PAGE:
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China urges to bridge the digital divide for the elderly as everything goes online

Written by Wency Chen Published on   2 mins read

What is convenient for millennials might create obstacles for many seniors.

In a bid to ease the life of senior citizens in the digital era, China’s State Council on Monday released a national guideline, requiring local governments and departments to provide proper services to non-netizens in scenarios that include payments through smartphones, hailing a taxi from an app, and getting hospital appointments.

“China’s aging population is growing rapidly, many elderly people do not have access to the internet and do not use smartphones, so they encounter inconveniences in their daily lives such as travel, medical treatment, and shopping, and cannot fully enjoy the convenience of smart digital services,” reads the document.

To comply with the guidelines, service providers should take an approach that combines traditional and smart methods to help senior citizens adapt to the technology transformation. The state council points out seven categories—emergency response situations, daily transport, medical care, payment, recreational activities, social services, and smart device usage.

The smartphone-based “health code” system, for example, which was set up this year to check people’s movements and physical conditions amid the pandemic, will no longer be the only required proof that people have entered public places. The elderly and those who don’t have smartphones can use alternatives such as paper certificates or their IDs to register. The initiative also requires public transport operators to continue allowing the usage of cash, certificates, documents, and other ‘traditional’ means of payment and identification.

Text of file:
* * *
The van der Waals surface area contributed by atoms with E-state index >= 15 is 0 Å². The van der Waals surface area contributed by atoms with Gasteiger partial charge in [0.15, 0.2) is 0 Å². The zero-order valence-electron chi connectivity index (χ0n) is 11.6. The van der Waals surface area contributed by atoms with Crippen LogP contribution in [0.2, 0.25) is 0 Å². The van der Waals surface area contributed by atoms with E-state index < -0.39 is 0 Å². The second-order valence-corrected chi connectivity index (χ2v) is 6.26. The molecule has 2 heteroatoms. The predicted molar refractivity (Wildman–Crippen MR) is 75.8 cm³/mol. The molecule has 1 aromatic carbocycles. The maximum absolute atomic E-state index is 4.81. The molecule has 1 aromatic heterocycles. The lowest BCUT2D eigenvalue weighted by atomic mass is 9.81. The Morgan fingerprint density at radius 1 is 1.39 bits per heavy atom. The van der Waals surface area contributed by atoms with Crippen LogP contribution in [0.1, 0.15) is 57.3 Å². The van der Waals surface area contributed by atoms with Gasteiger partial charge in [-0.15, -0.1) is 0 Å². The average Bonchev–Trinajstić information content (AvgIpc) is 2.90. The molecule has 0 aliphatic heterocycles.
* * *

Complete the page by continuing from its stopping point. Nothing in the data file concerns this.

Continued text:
This week, a video on Chinese microblogging site Weibo, showing an older woman in the Hubei province whose request to pay her health insurance with cash was refused, stirred widespread discussions. “Tell your relatives or use smartphones to pay by yourself, either way,” the officer said, leaving the old lady confused and helpless.

“The information era is abandoning a cohort of people,” a Weibo user commented on the video. “My parents don’t know how to pay the electric bill via smartphone and have to ask me to do this for them,” he wrote.

Data from the National Bureau of Statistics showed that the older Chinese population aged 65 years and above reached 176 million by the end of 2019, and was projected to expand to 210 million in 2025. The proportion of older people will increase from 12.6% in 2017 to 15% in 2050.


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